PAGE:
I am Edie Sedgwick and this is my little corner of the web.
A room of my own where I gather my thoughts and explore my aesthetic.
Enjoy.

I watched M. Night Shyamylan’s The Village (2004) on the American Movie Channel last night. Since I read O. Henry as a young girl, I have been skeptical of “gotcha”-style twists within narrative structure and, post-Unbreakable(2000), a Shyamalan detractor. Though a Shyamylanian twist might thrill, this tiresome device does little to advance the themes of his cinematic works. When I saw The Village in the theater, I groaned at the “Oh shit! These ancient villagers live in the present!” conclusion.

My second visit to The Village revealed the genius of Shyamylan’s direction. I had wondered why William Hurt and Sigourney Weaver had phoned in such wooden performances in stilted “olde timey” dialogue. Now I understood—though they live in the present, these characters must self-consciously act as though they live in the past. Thus,The Village is trebly metaphysical:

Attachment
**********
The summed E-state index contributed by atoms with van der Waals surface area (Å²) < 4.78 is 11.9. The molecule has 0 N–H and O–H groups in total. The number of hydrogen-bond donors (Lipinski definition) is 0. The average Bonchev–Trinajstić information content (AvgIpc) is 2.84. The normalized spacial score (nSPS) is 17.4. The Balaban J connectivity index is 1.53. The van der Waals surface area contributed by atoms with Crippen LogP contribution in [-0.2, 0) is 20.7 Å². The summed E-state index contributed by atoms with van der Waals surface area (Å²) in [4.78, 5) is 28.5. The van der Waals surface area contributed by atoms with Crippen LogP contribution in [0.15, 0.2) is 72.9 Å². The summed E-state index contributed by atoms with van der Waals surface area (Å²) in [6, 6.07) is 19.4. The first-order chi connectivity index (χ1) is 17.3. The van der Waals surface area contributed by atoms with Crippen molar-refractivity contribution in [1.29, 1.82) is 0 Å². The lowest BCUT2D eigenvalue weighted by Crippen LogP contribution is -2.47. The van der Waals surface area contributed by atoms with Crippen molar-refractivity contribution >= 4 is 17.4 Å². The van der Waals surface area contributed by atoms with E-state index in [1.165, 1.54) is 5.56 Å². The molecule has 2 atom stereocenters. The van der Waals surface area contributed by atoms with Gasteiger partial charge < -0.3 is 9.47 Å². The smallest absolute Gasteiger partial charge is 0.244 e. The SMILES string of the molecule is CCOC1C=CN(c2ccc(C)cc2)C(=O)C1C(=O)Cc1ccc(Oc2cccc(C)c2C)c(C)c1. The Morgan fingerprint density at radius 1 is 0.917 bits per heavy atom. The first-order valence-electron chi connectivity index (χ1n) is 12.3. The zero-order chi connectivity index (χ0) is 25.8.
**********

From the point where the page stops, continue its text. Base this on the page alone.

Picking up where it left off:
Reality #1: William Hurt/Sigourney Weaver themselves as actors in The VillageReality #2: William Hurt/Sigourney Weaver’s characters as “olde timey” elders in The Village Reality #3: William Hurt/Sigourney Weaver’s characters denying the present in The Village

In short: a “meta/meta/meta” Shyamylanian layer cake of postmodernity.

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